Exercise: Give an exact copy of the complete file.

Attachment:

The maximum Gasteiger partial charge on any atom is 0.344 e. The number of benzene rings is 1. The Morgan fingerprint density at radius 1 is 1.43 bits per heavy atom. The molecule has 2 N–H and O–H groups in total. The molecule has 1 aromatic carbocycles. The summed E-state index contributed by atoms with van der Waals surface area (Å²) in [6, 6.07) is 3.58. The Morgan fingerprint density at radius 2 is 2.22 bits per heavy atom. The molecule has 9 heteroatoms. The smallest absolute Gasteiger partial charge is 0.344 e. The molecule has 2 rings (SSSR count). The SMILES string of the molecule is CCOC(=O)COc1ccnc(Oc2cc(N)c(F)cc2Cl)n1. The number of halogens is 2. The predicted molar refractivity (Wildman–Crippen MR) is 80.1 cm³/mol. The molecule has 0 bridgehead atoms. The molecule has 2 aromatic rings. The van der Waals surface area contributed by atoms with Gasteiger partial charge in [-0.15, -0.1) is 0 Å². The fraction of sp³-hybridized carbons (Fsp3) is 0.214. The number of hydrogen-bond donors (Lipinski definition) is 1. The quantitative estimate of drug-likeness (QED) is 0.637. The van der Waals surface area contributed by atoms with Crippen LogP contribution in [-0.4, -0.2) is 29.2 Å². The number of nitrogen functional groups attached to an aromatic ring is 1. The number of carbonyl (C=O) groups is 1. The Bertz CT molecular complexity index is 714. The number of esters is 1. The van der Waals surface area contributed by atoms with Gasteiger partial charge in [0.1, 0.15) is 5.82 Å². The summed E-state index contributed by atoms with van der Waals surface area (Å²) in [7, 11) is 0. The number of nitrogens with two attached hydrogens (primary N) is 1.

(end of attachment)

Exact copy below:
The maximum Gasteiger partial charge on any atom is 0.344 e. The number of benzene rings is 1. The Morgan fingerprint density at radius 1 is 1.43 bits per heavy atom. The molecule has 2 N–H and O–H groups in total. The molecule has 1 aromatic carbocycles. The summed E-state index contributed by atoms with van der Waals surface area (Å²) in [6, 6.07) is 3.58. The Morgan fingerprint density at radius 2 is 2.22 bits per heavy atom. The molecule has 9 heteroatoms. The smallest absolute Gasteiger partial charge is 0.344 e. The molecule has 2 rings (SSSR count). The SMILES string of the molecule is CCOC(=O)COc1ccnc(Oc2cc(N)c(F)cc2Cl)n1. The number of halogens is 2. The predicted molar refractivity (Wildman–Crippen MR) is 80.1 cm³/mol. The molecule has 0 bridgehead atoms. The molecule has 2 aromatic rings. The van der Waals surface area contributed by atoms with Gasteiger partial charge in [-0.15, -0.1) is 0 Å². The fraction of sp³-hybridized carbons (Fsp3) is 0.214. The number of hydrogen-bond donors (Lipinski definition) is 1. The quantitative estimate of drug-likeness (QED) is 0.637. The van der Waals surface area contributed by atoms with Crippen LogP contribution in [-0.4, -0.2) is 29.2 Å². The number of nitrogen functional groups attached to an aromatic ring is 1. The number of carbonyl (C=O) groups is 1. The Bertz CT molecular complexity index is 714. The number of esters is 1. The van der Waals surface area contributed by atoms with Gasteiger partial charge in [0.1, 0.15) is 5.82 Å². The summed E-state index contributed by atoms with van der Waals surface area (Å²) in [7, 11) is 0. The number of nitrogens with two attached hydrogens (primary N) is 1.